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Another state may cut ties with Taiwan


The President of Honduras, Xiomara Castro, has announced that her country, one of just 14 sovereign states to maintain formal ties with the island of Taiwan, will seek to establish diplomatic relations with mainland China instead. 

Castro tweeted on Tuesday that she instructed Foreign Minister Eduardo Reina “to manage the opening of official relations with the People’s Republic of China” to join the rest of the world in “expanding the borders with freedom.”

If the Central American country proceeds with the plan, it will likely have to break off its relations with Taiwan, as Beijing refuses to maintain diplomatic ties with states that recognize Taiwan in breach of its ‘one-China’ policy.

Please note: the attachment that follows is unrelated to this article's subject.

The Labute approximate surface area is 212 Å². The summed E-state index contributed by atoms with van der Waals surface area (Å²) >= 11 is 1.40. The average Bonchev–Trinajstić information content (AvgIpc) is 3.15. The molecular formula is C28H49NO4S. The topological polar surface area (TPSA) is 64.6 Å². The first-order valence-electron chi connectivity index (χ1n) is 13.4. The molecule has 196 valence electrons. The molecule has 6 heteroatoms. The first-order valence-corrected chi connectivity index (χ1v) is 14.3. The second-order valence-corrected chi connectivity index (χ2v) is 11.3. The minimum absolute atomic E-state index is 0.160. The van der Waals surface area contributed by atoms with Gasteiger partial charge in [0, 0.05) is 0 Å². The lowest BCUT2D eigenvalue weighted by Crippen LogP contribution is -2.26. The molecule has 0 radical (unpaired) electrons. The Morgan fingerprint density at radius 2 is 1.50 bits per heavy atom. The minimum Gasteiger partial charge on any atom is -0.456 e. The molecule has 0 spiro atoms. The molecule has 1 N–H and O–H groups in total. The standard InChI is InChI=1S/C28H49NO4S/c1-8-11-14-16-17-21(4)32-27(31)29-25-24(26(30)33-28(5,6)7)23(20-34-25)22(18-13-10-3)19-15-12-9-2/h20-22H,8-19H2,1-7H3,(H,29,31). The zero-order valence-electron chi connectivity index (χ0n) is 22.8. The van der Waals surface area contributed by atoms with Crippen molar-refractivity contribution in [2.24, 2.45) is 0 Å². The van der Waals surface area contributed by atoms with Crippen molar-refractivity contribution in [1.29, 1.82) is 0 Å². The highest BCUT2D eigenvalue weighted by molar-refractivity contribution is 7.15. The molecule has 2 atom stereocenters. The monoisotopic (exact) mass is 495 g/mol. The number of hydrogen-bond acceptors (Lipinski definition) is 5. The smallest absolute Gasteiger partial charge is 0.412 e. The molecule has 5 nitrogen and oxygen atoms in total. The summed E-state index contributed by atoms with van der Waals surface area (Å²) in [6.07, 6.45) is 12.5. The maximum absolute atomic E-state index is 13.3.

Taipei has yet to comment on the announcement publicly, but a source within its foreign affairs department said officials were “in the process of ascertaining the situation,” according to the Central News Agency.

Honduras may join the list of over a hundred states which have switched diplomatic relations from Taiwan to the People’s Republic of China over the decades. Nicaragua switched its diplomatic recognition from Taipei to Beijing in 2021, following the Solomon Islands in 2019, while the Dominican Republic and El Salvador cut ties with Taiwan in 2018. Panama abandoned its diplomatic ties with Taiwan in 2017.

Currently, only a handful of nations recognize Taiwan as a sovereign country, including Guatemala, Paraguay, Belize, Haiti, Saint Vincent and the Grenadines, Saint Kitts and Nevis, Saint Lucia, Nauru, the Marshall Islands, Palau, Tuvalu, Eswatini, and the Holy See.

Beijijng considers Taiwan to be part of its sovereign territory and has vowed to peacefully reunify with the island, while reserving the right to use military force if necessary. 

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